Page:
Tuesday, July 03, 2007

Bill Zapfe laid to rest

DRY RIDGE --Five-year-old Cameron Zapfe leaned forward on his tiptoes and rested a white flower on top of the brown casket. The tears rolled from his cheeks as he gently kissed it and his daddy goodbye.

The sounds of horns echoed throughout Hill Crest Cemetery in Grant County yesterday as nearly 120 relatives and friends gathered to say goodbye to Sgt. 1st Class William Andrew Zapfe.

"He was just 100 percent husband and father," said his widow, Conietha Zapfe, wiping the tears from her eyes. "He was no more a soldier than any other soldier, but he was a great man."

Sgt. Zapfe, a native of Park Hills in Northern Kentucky, was killed June 19 when the tank he was riding in drove over an improvised explosive device in Muhammad al Ali, Iraq.

It was his third tour of duty in Iraq.

Members of the Zapfe family wore pins with their loved one's photo on it. Longtime friends and soldiers whose lives he had touched were there to pay their respects.

For some, Zapfe was a fatherly figure, a brother and a best friend.

"He was the glue that held that battalion together. I mean, you know, people die in the war, but not Sergeant Zapfe," said Staff Sgt. Charles Hall.

"It's one of these things where you never expect to see his name come across that list."

Before the service, Zapfe's wife, mother and daughter came out and hugged members of two motorcycle groups, the Patriot Guard Riders and Task Force Omega, as they stood in the flag line.

They were there to guide the family through the funeral, pay their respects and shield them from any potential protesters.

When it was time to leave Eckler-Hudson Funeral Home, veterans and family members led the way to the cemetery on motorcycles with American flags billowing in the wind.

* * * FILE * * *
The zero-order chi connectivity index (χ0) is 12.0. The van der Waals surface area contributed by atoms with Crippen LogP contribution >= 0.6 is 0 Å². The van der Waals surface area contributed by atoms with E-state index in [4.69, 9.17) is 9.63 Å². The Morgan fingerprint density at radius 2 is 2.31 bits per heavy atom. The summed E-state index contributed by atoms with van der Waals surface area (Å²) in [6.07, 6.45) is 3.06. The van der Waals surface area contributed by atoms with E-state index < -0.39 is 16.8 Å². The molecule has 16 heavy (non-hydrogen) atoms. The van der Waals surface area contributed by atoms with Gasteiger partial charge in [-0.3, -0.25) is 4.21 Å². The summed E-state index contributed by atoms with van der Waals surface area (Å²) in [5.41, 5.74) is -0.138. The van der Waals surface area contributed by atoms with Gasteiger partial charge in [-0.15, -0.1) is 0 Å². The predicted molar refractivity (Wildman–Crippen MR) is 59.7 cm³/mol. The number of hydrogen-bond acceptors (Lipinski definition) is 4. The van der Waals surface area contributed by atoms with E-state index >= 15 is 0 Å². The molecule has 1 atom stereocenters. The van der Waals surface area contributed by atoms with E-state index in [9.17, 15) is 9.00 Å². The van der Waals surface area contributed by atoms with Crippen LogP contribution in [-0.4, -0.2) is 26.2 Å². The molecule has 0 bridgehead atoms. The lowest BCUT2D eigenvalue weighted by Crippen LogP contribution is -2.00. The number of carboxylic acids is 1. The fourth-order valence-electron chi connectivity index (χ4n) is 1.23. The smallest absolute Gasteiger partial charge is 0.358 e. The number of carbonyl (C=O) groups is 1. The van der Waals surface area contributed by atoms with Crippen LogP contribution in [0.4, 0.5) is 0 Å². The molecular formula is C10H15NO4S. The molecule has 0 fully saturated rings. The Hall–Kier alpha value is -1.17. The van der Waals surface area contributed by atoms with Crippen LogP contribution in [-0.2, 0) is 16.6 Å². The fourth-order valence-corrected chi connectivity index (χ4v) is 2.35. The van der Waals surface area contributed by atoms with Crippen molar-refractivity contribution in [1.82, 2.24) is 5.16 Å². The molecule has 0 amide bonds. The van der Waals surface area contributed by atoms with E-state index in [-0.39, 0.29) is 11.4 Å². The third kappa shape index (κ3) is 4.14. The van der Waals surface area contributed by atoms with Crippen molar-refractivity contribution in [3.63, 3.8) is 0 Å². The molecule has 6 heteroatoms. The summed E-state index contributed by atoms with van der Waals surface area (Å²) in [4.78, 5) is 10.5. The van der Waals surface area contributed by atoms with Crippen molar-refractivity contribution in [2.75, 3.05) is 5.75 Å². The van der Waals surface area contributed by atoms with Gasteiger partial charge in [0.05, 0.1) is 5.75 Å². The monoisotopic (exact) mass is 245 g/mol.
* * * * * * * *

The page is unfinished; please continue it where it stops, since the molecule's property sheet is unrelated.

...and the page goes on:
Kevin Jackson, who was Zapfe's company commander from January 2004 to August 2005, said he was one of a kind.

"He was a very inspirational and motivational person, who a lot of people would lean on if they were having problems," Jackson said.

"I served with a lot of people in the Army and he was one of those guys that stand out."

Zapfe was buried next to his father, who was a state police officer at the Dry Ridge post.

Zapfe is also survived by a daughter, Anastasia, and a son, Spencer, of Hinesville, Ga.; his mother, Jeanne Zapfe of Castleberry, Fla.; two brothers, Joseph Zapfe Jr. of Fairbanks, Alaska, and Edward Zapfe of Old Town, Idaho; and grandparents Bill and Margaret Capen of Castleberry.

Zapfe looked tough but was a soft guy on the inside, said Barry Moore, 23, who served in his unit.

"He molded me into the soldier I am today," he said. "He took care of us, he put us under the wings. He had big shoulders.

"He's really a hero."

From the Herald Leader

Related Link:
Bill Zapfe remembered

Related Link:
William A. Zapfe dies 'of wounds sustained when an IED detonated near his vehicle'